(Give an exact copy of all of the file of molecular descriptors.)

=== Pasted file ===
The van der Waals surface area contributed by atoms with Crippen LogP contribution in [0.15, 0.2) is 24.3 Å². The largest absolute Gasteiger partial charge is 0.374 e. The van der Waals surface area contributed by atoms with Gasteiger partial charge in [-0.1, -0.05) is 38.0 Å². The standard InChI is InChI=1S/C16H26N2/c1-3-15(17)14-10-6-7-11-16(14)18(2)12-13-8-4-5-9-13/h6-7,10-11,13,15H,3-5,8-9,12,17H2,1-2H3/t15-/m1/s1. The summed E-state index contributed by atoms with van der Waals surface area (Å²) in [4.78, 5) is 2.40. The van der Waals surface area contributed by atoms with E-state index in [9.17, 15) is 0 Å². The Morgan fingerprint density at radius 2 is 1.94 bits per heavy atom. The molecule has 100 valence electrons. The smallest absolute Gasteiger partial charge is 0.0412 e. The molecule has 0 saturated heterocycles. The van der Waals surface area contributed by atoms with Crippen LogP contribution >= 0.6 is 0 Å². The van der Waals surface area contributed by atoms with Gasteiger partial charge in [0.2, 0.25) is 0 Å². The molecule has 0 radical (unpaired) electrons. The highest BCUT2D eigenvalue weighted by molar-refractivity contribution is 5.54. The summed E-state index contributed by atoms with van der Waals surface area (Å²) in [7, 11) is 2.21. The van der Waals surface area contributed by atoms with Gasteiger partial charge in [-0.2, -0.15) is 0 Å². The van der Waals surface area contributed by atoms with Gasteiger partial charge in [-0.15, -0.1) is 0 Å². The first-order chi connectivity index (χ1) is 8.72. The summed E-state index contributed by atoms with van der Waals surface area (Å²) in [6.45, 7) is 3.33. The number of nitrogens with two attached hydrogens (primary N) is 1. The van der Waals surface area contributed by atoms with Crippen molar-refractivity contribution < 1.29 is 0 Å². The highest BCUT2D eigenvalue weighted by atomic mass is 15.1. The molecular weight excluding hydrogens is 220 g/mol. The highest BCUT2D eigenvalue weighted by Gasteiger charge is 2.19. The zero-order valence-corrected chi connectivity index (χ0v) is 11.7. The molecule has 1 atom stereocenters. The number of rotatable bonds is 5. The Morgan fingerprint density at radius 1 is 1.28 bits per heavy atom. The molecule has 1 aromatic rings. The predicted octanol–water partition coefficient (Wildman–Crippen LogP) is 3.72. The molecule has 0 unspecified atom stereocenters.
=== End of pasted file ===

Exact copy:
The van der Waals surface area contributed by atoms with Crippen LogP contribution in [0.15, 0.2) is 24.3 Å². The largest absolute Gasteiger partial charge is 0.374 e. The van der Waals surface area contributed by atoms with Gasteiger partial charge in [-0.1, -0.05) is 38.0 Å². The standard InChI is InChI=1S/C16H26N2/c1-3-15(17)14-10-6-7-11-16(14)18(2)12-13-8-4-5-9-13/h6-7,10-11,13,15H,3-5,8-9,12,17H2,1-2H3/t15-/m1/s1. The summed E-state index contributed by atoms with van der Waals surface area (Å²) in [4.78, 5) is 2.40. The van der Waals surface area contributed by atoms with E-state index in [9.17, 15) is 0 Å². The Morgan fingerprint density at radius 2 is 1.94 bits per heavy atom. The molecule has 100 valence electrons. The smallest absolute Gasteiger partial charge is 0.0412 e. The molecule has 0 saturated heterocycles. The van der Waals surface area contributed by atoms with Crippen LogP contribution >= 0.6 is 0 Å². The van der Waals surface area contributed by atoms with Gasteiger partial charge in [0.2, 0.25) is 0 Å². The molecule has 0 radical (unpaired) electrons. The highest BCUT2D eigenvalue weighted by molar-refractivity contribution is 5.54. The summed E-state index contributed by atoms with van der Waals surface area (Å²) in [7, 11) is 2.21. The van der Waals surface area contributed by atoms with Gasteiger partial charge in [-0.2, -0.15) is 0 Å². The van der Waals surface area contributed by atoms with Gasteiger partial charge in [-0.15, -0.1) is 0 Å². The first-order chi connectivity index (χ1) is 8.72. The summed E-state index contributed by atoms with van der Waals surface area (Å²) in [6.45, 7) is 3.33. The number of nitrogens with two attached hydrogens (primary N) is 1. The van der Waals surface area contributed by atoms with Crippen molar-refractivity contribution < 1.29 is 0 Å². The highest BCUT2D eigenvalue weighted by atomic mass is 15.1. The molecular weight excluding hydrogens is 220 g/mol. The highest BCUT2D eigenvalue weighted by Gasteiger charge is 2.19. The zero-order valence-corrected chi connectivity index (χ0v) is 11.7. The molecule has 1 atom stereocenters. The number of rotatable bonds is 5. The Morgan fingerprint density at radius 1 is 1.28 bits per heavy atom. The molecule has 1 aromatic rings. The predicted octanol–water partition coefficient (Wildman–Crippen LogP) is 3.72. The molecule has 0 unspecified atom stereocenters.